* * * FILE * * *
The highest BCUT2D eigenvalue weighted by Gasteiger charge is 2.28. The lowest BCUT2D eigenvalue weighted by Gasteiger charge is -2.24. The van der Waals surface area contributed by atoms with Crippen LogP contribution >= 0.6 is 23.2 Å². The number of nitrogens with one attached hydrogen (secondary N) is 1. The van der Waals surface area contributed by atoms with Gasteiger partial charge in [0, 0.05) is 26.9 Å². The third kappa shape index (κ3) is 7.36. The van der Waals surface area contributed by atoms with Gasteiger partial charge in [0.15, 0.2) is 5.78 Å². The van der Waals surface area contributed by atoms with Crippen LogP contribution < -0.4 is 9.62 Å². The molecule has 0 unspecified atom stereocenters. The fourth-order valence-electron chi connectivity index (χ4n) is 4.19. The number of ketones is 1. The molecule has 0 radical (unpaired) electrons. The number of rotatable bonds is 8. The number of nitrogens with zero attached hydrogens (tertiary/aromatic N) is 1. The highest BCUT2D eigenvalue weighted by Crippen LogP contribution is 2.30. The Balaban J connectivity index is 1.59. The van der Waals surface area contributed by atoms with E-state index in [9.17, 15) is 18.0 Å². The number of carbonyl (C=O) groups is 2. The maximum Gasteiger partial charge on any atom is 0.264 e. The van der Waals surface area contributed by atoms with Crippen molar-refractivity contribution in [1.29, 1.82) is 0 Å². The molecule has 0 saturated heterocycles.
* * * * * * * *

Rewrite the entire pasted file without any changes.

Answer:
The highest BCUT2D eigenvalue weighted by Gasteiger charge is 2.28. The lowest BCUT2D eigenvalue weighted by Gasteiger charge is -2.24. The van der Waals surface area contributed by atoms with Crippen LogP contribution >= 0.6 is 23.2 Å². The number of nitrogens with one attached hydrogen (secondary N) is 1. The van der Waals surface area contributed by atoms with Gasteiger partial charge in [0, 0.05) is 26.9 Å². The third kappa shape index (κ3) is 7.36. The van der Waals surface area contributed by atoms with Gasteiger partial charge in [0.15, 0.2) is 5.78 Å². The van der Waals surface area contributed by atoms with Crippen LogP contribution < -0.4 is 9.62 Å². The molecule has 0 unspecified atom stereocenters. The fourth-order valence-electron chi connectivity index (χ4n) is 4.19. The number of ketones is 1. The molecule has 0 radical (unpaired) electrons. The number of rotatable bonds is 8. The number of nitrogens with zero attached hydrogens (tertiary/aromatic N) is 1. The highest BCUT2D eigenvalue weighted by Crippen LogP contribution is 2.30. The Balaban J connectivity index is 1.59. The van der Waals surface area contributed by atoms with E-state index in [9.17, 15) is 18.0 Å². The number of carbonyl (C=O) groups is 2. The maximum Gasteiger partial charge on any atom is 0.264 e. The van der Waals surface area contributed by atoms with Crippen molar-refractivity contribution in [1.29, 1.82) is 0 Å². The molecule has 0 saturated heterocycles.